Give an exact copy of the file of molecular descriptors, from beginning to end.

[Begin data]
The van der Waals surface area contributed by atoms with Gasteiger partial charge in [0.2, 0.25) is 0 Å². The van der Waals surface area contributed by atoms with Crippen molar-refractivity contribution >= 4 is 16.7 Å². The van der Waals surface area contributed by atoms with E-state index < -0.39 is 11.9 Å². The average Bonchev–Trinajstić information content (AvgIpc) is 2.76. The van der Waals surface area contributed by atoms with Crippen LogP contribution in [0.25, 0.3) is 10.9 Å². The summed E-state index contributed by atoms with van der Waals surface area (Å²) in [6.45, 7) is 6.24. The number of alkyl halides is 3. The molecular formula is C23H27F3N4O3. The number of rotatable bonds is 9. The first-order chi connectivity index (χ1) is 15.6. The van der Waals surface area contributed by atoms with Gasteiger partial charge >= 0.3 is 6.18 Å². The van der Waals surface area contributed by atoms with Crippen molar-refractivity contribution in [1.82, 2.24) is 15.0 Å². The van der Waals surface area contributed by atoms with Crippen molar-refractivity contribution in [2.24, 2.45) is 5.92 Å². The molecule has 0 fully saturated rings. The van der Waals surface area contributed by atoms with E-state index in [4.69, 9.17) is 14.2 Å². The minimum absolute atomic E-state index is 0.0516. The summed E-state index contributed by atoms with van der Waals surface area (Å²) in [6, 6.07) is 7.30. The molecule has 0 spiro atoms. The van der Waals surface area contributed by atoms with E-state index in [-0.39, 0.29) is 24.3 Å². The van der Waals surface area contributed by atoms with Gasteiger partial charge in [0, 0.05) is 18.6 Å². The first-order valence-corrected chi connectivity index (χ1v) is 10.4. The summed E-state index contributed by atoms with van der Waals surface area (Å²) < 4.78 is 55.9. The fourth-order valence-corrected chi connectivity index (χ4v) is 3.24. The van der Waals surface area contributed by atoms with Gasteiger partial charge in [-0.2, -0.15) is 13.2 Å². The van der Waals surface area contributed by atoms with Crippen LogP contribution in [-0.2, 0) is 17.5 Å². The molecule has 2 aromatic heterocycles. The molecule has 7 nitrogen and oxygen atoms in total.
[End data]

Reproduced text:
The van der Waals surface area contributed by atoms with Gasteiger partial charge in [0.2, 0.25) is 0 Å². The van der Waals surface area contributed by atoms with Crippen molar-refractivity contribution >= 4 is 16.7 Å². The van der Waals surface area contributed by atoms with E-state index < -0.39 is 11.9 Å². The average Bonchev–Trinajstić information content (AvgIpc) is 2.76. The van der Waals surface area contributed by atoms with Crippen LogP contribution in [0.25, 0.3) is 10.9 Å². The summed E-state index contributed by atoms with van der Waals surface area (Å²) in [6.45, 7) is 6.24. The number of alkyl halides is 3. The molecular formula is C23H27F3N4O3. The number of rotatable bonds is 9. The first-order chi connectivity index (χ1) is 15.6. The van der Waals surface area contributed by atoms with Gasteiger partial charge >= 0.3 is 6.18 Å². The van der Waals surface area contributed by atoms with Crippen molar-refractivity contribution in [1.82, 2.24) is 15.0 Å². The van der Waals surface area contributed by atoms with Crippen molar-refractivity contribution in [2.24, 2.45) is 5.92 Å². The molecule has 0 fully saturated rings. The van der Waals surface area contributed by atoms with E-state index in [4.69, 9.17) is 14.2 Å². The minimum absolute atomic E-state index is 0.0516. The summed E-state index contributed by atoms with van der Waals surface area (Å²) in [6, 6.07) is 7.30. The molecule has 0 spiro atoms. The van der Waals surface area contributed by atoms with E-state index in [-0.39, 0.29) is 24.3 Å². The van der Waals surface area contributed by atoms with Gasteiger partial charge in [0, 0.05) is 18.6 Å². The first-order valence-corrected chi connectivity index (χ1v) is 10.4. The summed E-state index contributed by atoms with van der Waals surface area (Å²) < 4.78 is 55.9. The fourth-order valence-corrected chi connectivity index (χ4v) is 3.24. The van der Waals surface area contributed by atoms with Gasteiger partial charge in [-0.2, -0.15) is 13.2 Å². The van der Waals surface area contributed by atoms with Crippen LogP contribution in [-0.2, 0) is 17.5 Å². The molecule has 2 aromatic heterocycles. The molecule has 7 nitrogen and oxygen atoms in total.